We are currently in the transition period for the basis period reform, which is set to come into full effect from the 2024/25 tax year.

So, if you run an unincorporated business, you need to be prepared for the upcoming changes.

What are the current rules?

If you run an unincorporated business, such as being a self-employed sole trader, you are taxed on profits within your accounting period in a particular tax year.

This basis period can start from any date within the tax year, so you are currently able to choose your accounting date.

However, in your initial trading years, your basis period will be impacted by certain regulations.

When the accounting period end date doesn’t align with 5 April or 31 March—which are treated as equivalent for the first three years of trading—existing rules may generate overlapping basis periods.

This can lead to double taxation on profits, prompting the provision of “overlap relief” when the business ceases operations.

The distinct rules for trading profits compared to other income types, like dividends and property income, which are taxed on a tax-year basis, could create confusion for some taxpayers.

What is changing?

From 6 April 2024, the basis period for all unincorporated businesses will move to the end of the tax year.

This means that if your current year-end does not fall between 31 March and 5 April, you need to get ready for the shift.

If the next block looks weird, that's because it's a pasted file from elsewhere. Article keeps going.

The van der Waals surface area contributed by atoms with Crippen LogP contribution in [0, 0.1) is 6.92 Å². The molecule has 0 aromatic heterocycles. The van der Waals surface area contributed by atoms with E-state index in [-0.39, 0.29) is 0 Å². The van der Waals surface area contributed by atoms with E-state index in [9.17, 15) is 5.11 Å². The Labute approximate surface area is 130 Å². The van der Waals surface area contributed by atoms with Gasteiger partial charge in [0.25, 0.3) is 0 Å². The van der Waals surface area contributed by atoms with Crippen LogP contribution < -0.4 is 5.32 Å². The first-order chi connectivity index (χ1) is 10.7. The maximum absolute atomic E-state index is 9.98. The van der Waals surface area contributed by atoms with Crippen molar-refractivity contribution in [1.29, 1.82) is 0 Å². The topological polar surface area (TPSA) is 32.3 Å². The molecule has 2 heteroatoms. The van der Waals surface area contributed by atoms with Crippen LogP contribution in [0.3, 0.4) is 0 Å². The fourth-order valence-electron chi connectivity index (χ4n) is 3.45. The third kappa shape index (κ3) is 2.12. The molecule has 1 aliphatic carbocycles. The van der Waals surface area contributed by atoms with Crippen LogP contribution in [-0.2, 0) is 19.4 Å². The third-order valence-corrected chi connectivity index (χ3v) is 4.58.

How could this impact your business?

If your current year-end falls between the above dates, you could also face a large singular tax bill when the year-end is updated.

This may arise from being required to pay taxes on up to 23 months of profits, from the 2023/24 tax year of profits within one year.

You may also need to use provisional figures in tax returns if you have not prepared your accounts and tax computations before the deadline.

Whilst tax bands and allowances will not change and will be pro-rated, which could result in you moving into a higher tax band and being unable to benefit from certain annual reliefs and allowances, such as child benefits.

Cash flow implications may also arise due to a shorter period between profit generation and tax payment.

What support can you get?

HMRC is considering options to mitigate the impact of these changes, such as allowing businesses to distribute additional profits over five years or offering extended payment schedules.

Businesses can use any accumulated overlap relief during the transition year (2023/24).

This means that these businesses will only be liable for 12 months’ profits, though the relief may be based on less profitable years. After the transition period ends, overlapping relief will be abolished.

If your profits are small, it may be possible to bring forward your year-end into the previous tax year via your 2022/23 tax return so that it is more in line with the new set year-end, and you aren’t significantly penalised by the change in rules.

Preparing for this reform requires careful tax planning. Get in touch with our team for support.

Posted in Accountancy, Accounting, Blog, Blogs, Business Advice.